Google+ It's Time To Make Your Move

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Is Google+ going to be the right move for every business?

Of course not. That being said, your business must make a move into Google+ right now. Today. Please, don’t wait. Earlier this week, Google introduced Google+ Pages for business (more on that here: Google+ Pages: connect with all the things you care about). While some people hop on for the sole reason of being on every hot and new, bright shiny object, my immediate rush in is for reasons that may not seem so obvious at this point.

It’s a land grab, right?

Why not secure your brand as quickly as possible so others don’t do it? The best move is to be proactive? Yes. That’s part of the reasoning to secure your page as soon as possible, but it’s only a smaller fraction of the bigger equation.

Google permeates the Web. 

Think of search, think of Gmail, think of Android, think of Google Reader and just keep on looking. While I’m not the first one to say this, it’s clear that whether or not Google+ lives on forever in its current incantation, it does look likely that Google sees this functionality as the underlying social layer that resides within all Google products and services. Now, if you’re afraid to deep dive on Google+ because you don’t think it can compete with Facebook in terms of viability as a stand-alone online social network, it’s still important to have your own piece of land on Google+. The fact is, that many millions of people are there and they’re talking, commenting, sharing and more. If they’re doing any (or all) of those activities about your brand, you’re not allowing yourself to have a platform to both listen and respond on.

Yes, this is more work.

Fragmentation and more channels is the new reality for Marketers, so whether or not Google+ becomes core to your marketing and communications activities, it’s still crucial to – at the very least – be present and be able to respond. At this point, worry less about Google+’s opportunity to trump Facebook and focus on the very basics. This won’t require a ton of time, effort or resources, but could come in handy should a customer service issue flare up or should you have a communications challenge that needs to be met.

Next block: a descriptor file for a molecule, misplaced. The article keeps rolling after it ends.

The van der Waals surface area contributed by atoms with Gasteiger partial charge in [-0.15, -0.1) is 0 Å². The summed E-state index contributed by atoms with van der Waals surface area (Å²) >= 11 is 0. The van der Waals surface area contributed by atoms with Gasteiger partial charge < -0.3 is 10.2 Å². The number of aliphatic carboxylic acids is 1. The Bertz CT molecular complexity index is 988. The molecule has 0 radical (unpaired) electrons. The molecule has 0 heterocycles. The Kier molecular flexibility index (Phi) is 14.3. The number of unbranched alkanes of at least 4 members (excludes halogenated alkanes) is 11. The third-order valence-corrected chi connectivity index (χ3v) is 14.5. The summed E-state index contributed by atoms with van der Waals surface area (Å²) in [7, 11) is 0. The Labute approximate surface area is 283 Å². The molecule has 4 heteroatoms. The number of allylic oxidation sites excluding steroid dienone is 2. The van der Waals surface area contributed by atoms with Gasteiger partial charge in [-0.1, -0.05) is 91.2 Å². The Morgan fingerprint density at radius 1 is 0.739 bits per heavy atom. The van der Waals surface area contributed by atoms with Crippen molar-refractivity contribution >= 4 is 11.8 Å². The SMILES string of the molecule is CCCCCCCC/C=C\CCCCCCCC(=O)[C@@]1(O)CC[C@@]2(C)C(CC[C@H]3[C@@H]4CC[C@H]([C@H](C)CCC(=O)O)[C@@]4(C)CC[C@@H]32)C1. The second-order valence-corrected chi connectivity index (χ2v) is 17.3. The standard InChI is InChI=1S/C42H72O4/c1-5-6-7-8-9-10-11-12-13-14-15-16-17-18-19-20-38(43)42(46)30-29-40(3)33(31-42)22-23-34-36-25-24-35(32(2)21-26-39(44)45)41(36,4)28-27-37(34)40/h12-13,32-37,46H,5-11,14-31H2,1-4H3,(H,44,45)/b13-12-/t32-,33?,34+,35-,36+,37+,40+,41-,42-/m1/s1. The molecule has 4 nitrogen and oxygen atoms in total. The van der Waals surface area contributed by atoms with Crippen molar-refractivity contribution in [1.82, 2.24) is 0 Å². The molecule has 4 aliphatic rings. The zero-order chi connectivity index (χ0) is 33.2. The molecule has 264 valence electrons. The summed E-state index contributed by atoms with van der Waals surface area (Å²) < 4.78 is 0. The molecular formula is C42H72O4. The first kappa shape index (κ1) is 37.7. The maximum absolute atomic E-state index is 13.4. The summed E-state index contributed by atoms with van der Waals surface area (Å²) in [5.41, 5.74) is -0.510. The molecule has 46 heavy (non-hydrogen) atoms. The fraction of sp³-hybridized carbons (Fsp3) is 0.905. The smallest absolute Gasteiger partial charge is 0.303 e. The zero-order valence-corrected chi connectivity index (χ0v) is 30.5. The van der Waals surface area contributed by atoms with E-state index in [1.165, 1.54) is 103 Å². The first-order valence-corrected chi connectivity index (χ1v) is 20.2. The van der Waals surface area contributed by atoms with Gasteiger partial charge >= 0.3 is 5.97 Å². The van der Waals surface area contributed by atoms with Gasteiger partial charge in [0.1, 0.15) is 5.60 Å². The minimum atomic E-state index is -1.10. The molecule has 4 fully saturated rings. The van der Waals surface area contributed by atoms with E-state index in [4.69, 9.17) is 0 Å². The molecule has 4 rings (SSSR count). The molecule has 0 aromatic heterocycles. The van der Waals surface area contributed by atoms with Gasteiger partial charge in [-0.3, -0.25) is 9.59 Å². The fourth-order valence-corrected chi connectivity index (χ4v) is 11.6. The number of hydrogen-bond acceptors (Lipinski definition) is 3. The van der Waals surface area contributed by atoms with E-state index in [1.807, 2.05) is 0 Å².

Now, it’s your turn… are you in, out or sitting on the sidelines with Google+?


  1. Im there, reluctantly. It’s a land grab to be sure. I’ve got my brands staked out while I determine the next step.

  2. Given Google’s multiple ways to signal that a page is actually THE brand page (+1, links and comments), I don’t understand the land rush. You aren’t locking in a url. Better to focus on what works, and if Google+ actually starts being used or if it must be used for SEO, then you can sign-up.
    If you have infinite resources or extra capacity, go for it. But if you have channels that are popular now, and you still find yourself not doing things you know you should, focus your limited resources on social networks where your customers are already at.

  3. As always – good post. I agree that brands should jump into Google+ and ascertain how it will factor into their channel mix. Your point about G+ as a “layer” is a good one. The integration with other Google products/services will be the real power of Google+.
    However, “land grab” fears are overblown. While a brand should build a presence on G+ before a fake account gains traction (just ask Bank of America), the G+ model allows for multiple accounts for a given name. A company can’t reserve a name and claim exclusive rights to the name (at least for now). Google’s verification process will help clarify the authenticity of brand pages, but there will be room for fake/parody accounts (like Twitter).
    – @shanebarnhill

  4. Gee, Mitch, I have never disagreed with you before, but guess I’m too independent-minded to go with you on this one. Goggle+ seems to be arrogantly proclaiming that because it has been built, we must come. Google’s domination of the web is actually more regrettable than respect-inducing. As a professional helping small businesses to market online, I advise them to go where the market is. Creating fortresses in the wilderness is a waste of time.